It’s a sad but inevitable day that it’s had to end like this. But Pietersen is lucky he’s been allowed to play for England this long: to get to his 100 caps and pass 8,000 Test runs. He should have been axed after 2012’s ‘Textgate’ saga. How can anyone possibly have a bad word to say about one of the gentlemen of sport, Andrew Strauss?Many of England’s players have their own newspaper columns where they say not very much. However one column that sticks in my mind came from James Anderson in the Mail on Sunday, soon after Pietersen had been dropped from the final Test against South Africa in the summer of 2012, after the ‘Textgate’ revelations came to light:
“Frankly, as players, all this has been a distraction we could well do without as we approach a massively important final match at Lord’s.“Going into the match without Kevin wouldn’t be ideal because, as everyone who saw the knock last week will know, an innings like that is invaluable.
“At the same time, no player is ever bigger than the team.“Kevin talked about having issues within the dressing room. What’s frustrating is that this was, literally, the first we knew about it. Kevin has mentioned nothing to us.”
That last sentence is very revealing. Jonathan Agnew, a pundit who I respect more than any other, has cautioned against speculating about what did and didn’t happen within the dressing room over the last few years. Unless you were there you can’t possibly know. But that doesn’t mean you can’t have a good educated guess.Mike Atherton, in his Times (£) piece today, notes bluntly, that Pietersen simply ran out of allies:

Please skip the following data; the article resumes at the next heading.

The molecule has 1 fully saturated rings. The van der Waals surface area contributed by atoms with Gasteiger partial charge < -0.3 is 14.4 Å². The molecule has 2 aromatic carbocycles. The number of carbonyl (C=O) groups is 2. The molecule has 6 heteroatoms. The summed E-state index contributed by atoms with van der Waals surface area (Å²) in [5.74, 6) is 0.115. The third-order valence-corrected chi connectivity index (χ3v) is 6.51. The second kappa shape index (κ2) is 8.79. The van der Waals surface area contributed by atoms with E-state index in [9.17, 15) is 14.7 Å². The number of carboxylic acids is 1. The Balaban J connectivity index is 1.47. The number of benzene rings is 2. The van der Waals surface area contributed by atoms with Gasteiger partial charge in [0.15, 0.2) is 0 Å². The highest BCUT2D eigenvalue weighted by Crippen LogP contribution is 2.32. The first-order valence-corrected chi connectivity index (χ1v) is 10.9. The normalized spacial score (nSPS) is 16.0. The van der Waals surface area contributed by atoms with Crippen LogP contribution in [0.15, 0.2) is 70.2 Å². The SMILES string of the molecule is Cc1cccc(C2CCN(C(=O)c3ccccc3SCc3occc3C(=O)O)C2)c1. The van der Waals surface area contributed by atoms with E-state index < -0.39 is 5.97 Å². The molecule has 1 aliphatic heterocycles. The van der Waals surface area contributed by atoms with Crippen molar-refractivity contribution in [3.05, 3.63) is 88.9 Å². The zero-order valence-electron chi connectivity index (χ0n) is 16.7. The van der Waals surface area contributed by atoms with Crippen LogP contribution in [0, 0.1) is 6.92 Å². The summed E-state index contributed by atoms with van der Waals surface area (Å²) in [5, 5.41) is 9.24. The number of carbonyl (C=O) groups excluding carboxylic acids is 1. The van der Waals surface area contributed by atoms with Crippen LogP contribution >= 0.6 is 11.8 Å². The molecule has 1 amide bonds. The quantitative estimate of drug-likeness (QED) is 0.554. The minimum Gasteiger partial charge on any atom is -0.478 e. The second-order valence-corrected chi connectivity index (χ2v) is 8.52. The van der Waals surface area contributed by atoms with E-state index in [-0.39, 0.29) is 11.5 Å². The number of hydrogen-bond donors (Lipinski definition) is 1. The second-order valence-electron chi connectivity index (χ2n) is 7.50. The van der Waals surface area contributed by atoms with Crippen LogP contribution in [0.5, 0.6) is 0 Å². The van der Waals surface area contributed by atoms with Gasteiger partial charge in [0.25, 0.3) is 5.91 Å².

“Even Alastair Cook, the young captain who had taken Pietersen back into the fold after the retirement of Andrew Strauss, now wants to rebuild an England team without him.“Cook has come to realise that all that glitters out in the middle is not necessarily gold in the dressing room.”
Atherton adds that all the key figures at the ECB were unanimous in their decision. And the key line:“Downton had also taken findings from England players after the whitewash in Australia, and there were no voices among the senior players telling him that Pietersen should remain.”
As a huge England fan and a Pietersen devotee (until the last couple of years, anyway) I actually find that sentence quite upsetting. Assuming what Atherton says is true, and cricket journos seem to get closer to the players than in other sports, it doesn’t say much for Pietersen as a member of the team.There have always been doubts and whispers that he never got on with his teammates. That he was a bit of a loner off the field who didn’t really mix with the others. Again, it’s hard to know for certain how accurate these reports are. But when the same stories emerge time and again you begin to wonder.